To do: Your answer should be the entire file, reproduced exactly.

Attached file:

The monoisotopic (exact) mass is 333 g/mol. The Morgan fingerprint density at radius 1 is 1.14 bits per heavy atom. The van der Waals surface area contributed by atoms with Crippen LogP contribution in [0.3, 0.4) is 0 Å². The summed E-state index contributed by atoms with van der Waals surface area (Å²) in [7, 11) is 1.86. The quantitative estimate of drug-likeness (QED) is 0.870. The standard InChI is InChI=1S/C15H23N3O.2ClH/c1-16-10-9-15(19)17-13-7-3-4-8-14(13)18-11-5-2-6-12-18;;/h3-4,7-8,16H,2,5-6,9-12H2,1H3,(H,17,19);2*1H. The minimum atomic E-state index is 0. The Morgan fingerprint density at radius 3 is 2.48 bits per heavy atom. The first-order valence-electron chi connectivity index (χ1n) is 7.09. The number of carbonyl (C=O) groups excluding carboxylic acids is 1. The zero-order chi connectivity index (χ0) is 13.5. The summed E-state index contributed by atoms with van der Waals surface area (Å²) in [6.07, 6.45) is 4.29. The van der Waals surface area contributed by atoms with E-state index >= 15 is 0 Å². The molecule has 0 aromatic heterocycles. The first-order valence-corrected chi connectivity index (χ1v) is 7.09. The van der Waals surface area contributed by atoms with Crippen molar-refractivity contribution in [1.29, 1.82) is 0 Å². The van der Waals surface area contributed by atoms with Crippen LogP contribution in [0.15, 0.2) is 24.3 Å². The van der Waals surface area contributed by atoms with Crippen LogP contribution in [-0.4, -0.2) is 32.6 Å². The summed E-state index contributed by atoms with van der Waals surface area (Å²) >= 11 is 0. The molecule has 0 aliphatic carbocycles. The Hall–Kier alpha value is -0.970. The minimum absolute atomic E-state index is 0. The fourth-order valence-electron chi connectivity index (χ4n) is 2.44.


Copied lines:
The monoisotopic (exact) mass is 333 g/mol. The Morgan fingerprint density at radius 1 is 1.14 bits per heavy atom. The van der Waals surface area contributed by atoms with Crippen LogP contribution in [0.3, 0.4) is 0 Å². The summed E-state index contributed by atoms with van der Waals surface area (Å²) in [7, 11) is 1.86. The quantitative estimate of drug-likeness (QED) is 0.870. The standard InChI is InChI=1S/C15H23N3O.2ClH/c1-16-10-9-15(19)17-13-7-3-4-8-14(13)18-11-5-2-6-12-18;;/h3-4,7-8,16H,2,5-6,9-12H2,1H3,(H,17,19);2*1H. The minimum atomic E-state index is 0. The Morgan fingerprint density at radius 3 is 2.48 bits per heavy atom. The first-order valence-electron chi connectivity index (χ1n) is 7.09. The number of carbonyl (C=O) groups excluding carboxylic acids is 1. The zero-order chi connectivity index (χ0) is 13.5. The summed E-state index contributed by atoms with van der Waals surface area (Å²) in [6.07, 6.45) is 4.29. The van der Waals surface area contributed by atoms with E-state index >= 15 is 0 Å². The molecule has 0 aromatic heterocycles. The first-order valence-corrected chi connectivity index (χ1v) is 7.09. The van der Waals surface area contributed by atoms with Crippen molar-refractivity contribution in [1.29, 1.82) is 0 Å². The van der Waals surface area contributed by atoms with Crippen LogP contribution in [0.15, 0.2) is 24.3 Å². The van der Waals surface area contributed by atoms with Crippen LogP contribution in [-0.4, -0.2) is 32.6 Å². The summed E-state index contributed by atoms with van der Waals surface area (Å²) >= 11 is 0. The molecule has 0 aliphatic carbocycles. The Hall–Kier alpha value is -0.970. The minimum absolute atomic E-state index is 0. The fourth-order valence-electron chi connectivity index (χ4n) is 2.44.